Wednesday, September 14, 2016

Thoughts about tenure evaluations

It is the season of pre-tenure and tenure evaluations in my college, and all faculty are encouraged to write "testimonies" for their colleagues who are up to evaluation. These testimonies are supposed to be used for the tenure and reappointment discussions, one way or another. I wrote a few as well, and now I'm wondering whether I should also send them directly to the people in question; those who are about to be evaluated.

There are some strong arguments in favor of sharing the evaluations openly and directly. Most importantly, my evaluations are actually very positive, and I think that we humans generally don't get nearly enough praise in life. It's all competition, benchmarking and impostor syndrome all the time. So maybe it would be nice for them to read something good about their teaching and research, for a change. Especially in this relatively stressful time when the meetings are about to happen that will (supposedly) decide their fate for nearest few years, and that they won't be able to attend. Also arguably it is useful to receive some real open feedback every now and then. Of course, they will receive the "evaluator's report" a few months later, but most probably not a single row of my original testimony will be quoted in this final report, or maybe half a sentence at most. Supposedly, testimonies are somehow "integrated" and "summarized" in the evaluation document by the evaluator, but not more than that.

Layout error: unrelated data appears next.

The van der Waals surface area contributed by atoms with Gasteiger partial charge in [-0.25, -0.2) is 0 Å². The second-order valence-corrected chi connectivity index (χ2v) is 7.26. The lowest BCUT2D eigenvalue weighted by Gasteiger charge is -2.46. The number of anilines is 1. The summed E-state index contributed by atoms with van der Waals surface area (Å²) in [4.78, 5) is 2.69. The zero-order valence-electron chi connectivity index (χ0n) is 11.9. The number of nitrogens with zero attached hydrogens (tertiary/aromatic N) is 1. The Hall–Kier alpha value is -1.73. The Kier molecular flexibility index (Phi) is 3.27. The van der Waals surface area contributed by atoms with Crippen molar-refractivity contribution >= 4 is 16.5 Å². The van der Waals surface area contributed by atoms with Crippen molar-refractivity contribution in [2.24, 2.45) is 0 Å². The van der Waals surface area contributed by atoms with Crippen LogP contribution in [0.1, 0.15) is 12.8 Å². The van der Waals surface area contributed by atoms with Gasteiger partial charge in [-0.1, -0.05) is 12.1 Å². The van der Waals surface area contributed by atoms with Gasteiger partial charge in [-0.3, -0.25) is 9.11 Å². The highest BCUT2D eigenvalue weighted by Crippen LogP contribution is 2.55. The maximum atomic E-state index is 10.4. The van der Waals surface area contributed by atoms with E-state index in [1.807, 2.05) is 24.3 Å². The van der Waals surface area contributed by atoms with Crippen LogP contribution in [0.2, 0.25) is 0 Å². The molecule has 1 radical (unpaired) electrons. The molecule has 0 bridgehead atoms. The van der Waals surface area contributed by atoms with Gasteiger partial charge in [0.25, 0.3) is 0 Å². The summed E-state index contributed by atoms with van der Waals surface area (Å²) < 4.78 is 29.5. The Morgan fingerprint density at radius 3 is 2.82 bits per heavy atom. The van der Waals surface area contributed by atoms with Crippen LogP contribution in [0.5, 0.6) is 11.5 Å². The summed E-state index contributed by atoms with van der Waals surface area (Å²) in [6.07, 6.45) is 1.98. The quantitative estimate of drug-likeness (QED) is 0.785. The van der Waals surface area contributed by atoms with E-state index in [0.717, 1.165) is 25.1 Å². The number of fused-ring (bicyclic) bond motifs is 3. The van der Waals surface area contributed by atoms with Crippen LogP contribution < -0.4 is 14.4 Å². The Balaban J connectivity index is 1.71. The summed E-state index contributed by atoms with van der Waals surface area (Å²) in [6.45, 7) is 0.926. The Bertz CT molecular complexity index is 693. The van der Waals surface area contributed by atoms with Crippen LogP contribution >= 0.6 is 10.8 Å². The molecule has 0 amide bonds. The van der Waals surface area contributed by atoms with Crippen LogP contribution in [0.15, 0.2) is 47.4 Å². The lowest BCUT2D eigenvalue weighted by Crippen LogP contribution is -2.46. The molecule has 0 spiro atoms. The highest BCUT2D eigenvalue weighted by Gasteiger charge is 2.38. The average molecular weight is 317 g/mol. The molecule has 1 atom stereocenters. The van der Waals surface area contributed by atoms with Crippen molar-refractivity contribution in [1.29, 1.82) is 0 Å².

On the other hand, one could argue that if you send nice letters directly to people, you forever wave a possibility of writing a negative letter. Or actually not writing a letter when you are torn or indifferent. Because you would not probably share a negative letter, yet if you are known as a "sharer", but don't share anything next time, the person would infer that the letter was probably negative. That's the whole reason people use secret ballot voting to begin with. Also, I am kind of concerned that some of my praise may be not to the point, as I don't quite understand some of the aspects of other people's scholar work. What if I'm praising them for things that are not actually relevant in their own eyes? Who knows, different disciplines are different... At a risk of sounding paranoid, is it possible to inadvertently "damn by praise" - not even because it is faint, but because it is somehow idiosyncratically not to the point?

For now I don't quite know what to do. Maybe I'll toss a coin really. I really like the idea of transparency and clarity, but at the same time there is a good reason tenure votes are always done by a secret ballot. I am not sure there is an ideal solution, but I am wondering what an optimal solution could be.

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